Getting called to the bench
LAWYERS HELP THE HOMELESS
STREET Law Centre principal solicitor Ann-Margaret Walsh says seeking legal advice can seem less important when you are struggling to find food and shelter.
“Imagine waking up having slept on a bench; the legal issues would go to the bottom of your list of things to do,” Ms Walsh said.
Street Law Centre, a not-forprofit association, will celebrate its fifth year of operation on Thursday, after receiving its initial pilot funding from State and Commonwealth governments in 2010.
Funding has continued since then, but Ms Walsh said they were in the process of negotiating future funding with the State Government and had a commitment of funding from the Commonwealth until 2017.
The service provides legal advice and assistance to those experiencing homelessness or at risk of homelessness.
“It’s all done with outreach, so we go to places where the client group are hanging out,” Ms Walsh said. “We work with community service agencies, soup kitchen-type agencies and various resource centres where the client groups go.”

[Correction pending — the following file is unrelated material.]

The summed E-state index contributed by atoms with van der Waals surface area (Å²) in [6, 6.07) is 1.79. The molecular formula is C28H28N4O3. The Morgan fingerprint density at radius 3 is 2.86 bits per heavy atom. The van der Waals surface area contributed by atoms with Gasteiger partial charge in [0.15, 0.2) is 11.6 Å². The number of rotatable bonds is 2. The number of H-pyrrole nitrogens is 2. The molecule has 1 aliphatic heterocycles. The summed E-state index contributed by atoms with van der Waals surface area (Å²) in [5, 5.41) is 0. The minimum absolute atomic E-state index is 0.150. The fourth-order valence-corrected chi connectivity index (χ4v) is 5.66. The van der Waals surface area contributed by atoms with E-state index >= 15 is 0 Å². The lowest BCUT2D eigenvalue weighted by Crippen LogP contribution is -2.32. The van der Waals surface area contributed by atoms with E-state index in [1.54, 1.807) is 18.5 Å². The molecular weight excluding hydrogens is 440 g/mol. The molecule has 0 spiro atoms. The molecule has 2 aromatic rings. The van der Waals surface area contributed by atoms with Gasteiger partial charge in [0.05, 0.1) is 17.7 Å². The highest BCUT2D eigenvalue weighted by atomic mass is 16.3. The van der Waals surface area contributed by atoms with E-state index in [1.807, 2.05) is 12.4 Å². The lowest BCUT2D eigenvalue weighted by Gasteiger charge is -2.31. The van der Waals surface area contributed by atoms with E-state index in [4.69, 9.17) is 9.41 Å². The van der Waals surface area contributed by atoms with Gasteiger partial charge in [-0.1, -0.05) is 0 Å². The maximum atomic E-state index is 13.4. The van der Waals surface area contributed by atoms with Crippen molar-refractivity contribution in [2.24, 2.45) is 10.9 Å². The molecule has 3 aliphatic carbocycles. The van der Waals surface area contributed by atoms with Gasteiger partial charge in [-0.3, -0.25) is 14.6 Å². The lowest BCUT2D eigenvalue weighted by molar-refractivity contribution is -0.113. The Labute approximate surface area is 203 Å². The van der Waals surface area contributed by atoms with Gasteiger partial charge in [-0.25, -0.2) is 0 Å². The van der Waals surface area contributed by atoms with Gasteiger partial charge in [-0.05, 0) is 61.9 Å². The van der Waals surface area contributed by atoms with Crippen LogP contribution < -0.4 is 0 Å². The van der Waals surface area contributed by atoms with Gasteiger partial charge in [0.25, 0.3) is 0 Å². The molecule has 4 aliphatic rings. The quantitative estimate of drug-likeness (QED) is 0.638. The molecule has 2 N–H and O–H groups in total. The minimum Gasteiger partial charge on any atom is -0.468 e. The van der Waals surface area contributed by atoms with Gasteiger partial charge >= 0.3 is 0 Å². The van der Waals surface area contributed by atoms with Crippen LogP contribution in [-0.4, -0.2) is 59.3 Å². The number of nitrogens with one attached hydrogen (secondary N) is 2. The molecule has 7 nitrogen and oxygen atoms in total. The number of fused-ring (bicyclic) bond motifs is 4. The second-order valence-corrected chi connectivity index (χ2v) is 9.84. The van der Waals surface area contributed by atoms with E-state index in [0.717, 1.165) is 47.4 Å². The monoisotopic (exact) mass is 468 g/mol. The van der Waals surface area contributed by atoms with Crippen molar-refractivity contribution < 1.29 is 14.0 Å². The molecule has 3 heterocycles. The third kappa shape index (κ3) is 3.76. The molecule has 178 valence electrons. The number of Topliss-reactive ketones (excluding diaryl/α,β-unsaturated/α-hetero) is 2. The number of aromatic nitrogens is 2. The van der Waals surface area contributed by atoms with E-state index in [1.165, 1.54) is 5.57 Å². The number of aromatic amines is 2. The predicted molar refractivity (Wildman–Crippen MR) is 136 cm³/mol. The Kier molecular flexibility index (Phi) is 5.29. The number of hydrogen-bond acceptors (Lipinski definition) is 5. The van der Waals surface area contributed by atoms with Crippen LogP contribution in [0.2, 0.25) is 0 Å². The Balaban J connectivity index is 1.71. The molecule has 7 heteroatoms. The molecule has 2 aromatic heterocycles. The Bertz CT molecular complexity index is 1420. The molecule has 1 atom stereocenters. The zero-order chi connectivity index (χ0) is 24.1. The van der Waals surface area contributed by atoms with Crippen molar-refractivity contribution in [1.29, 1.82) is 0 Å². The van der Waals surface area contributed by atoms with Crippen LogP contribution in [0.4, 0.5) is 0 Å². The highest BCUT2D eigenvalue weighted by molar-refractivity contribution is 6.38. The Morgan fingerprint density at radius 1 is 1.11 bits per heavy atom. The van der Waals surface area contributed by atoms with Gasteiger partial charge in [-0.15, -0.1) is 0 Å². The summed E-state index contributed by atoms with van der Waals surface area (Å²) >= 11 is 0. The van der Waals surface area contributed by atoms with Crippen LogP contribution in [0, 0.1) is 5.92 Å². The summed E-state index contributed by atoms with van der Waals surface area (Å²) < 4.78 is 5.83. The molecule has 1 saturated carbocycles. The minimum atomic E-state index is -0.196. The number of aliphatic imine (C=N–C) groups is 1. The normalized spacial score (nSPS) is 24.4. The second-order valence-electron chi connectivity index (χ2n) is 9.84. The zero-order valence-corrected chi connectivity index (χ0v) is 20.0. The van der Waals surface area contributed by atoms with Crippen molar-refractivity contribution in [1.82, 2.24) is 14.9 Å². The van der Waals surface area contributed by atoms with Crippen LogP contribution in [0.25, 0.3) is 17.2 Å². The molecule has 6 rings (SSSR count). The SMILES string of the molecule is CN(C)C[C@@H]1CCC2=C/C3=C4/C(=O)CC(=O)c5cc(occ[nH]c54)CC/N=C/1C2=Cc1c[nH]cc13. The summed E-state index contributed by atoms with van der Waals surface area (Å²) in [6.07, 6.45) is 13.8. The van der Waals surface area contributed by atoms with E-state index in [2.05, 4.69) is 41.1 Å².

Ms Walsh said tenancy issues and fines were the most common reasons her clients sought legal advice.
“The feedback we get is that it’s good we are there and that we are highly accessible,” she said.
“Looking forward I would like the centre to have greater sustainability, for it to be more secure and sustainable.”
Volunteer law graduate Prue Campbell said her time with the service had been a valuable experience.
“It’s been a great opportunity to develop law skills that I otherwise wouldn’t have,” Ms Campbell said. “It teaches you to look at legal issues in a different way and really focuses on outcomes.”
Street Law Centre principal solicitor Ann-Margaret Walsh with Prue Cambell, volunteer graduate lawyer at Corrs Chambers Westgarth.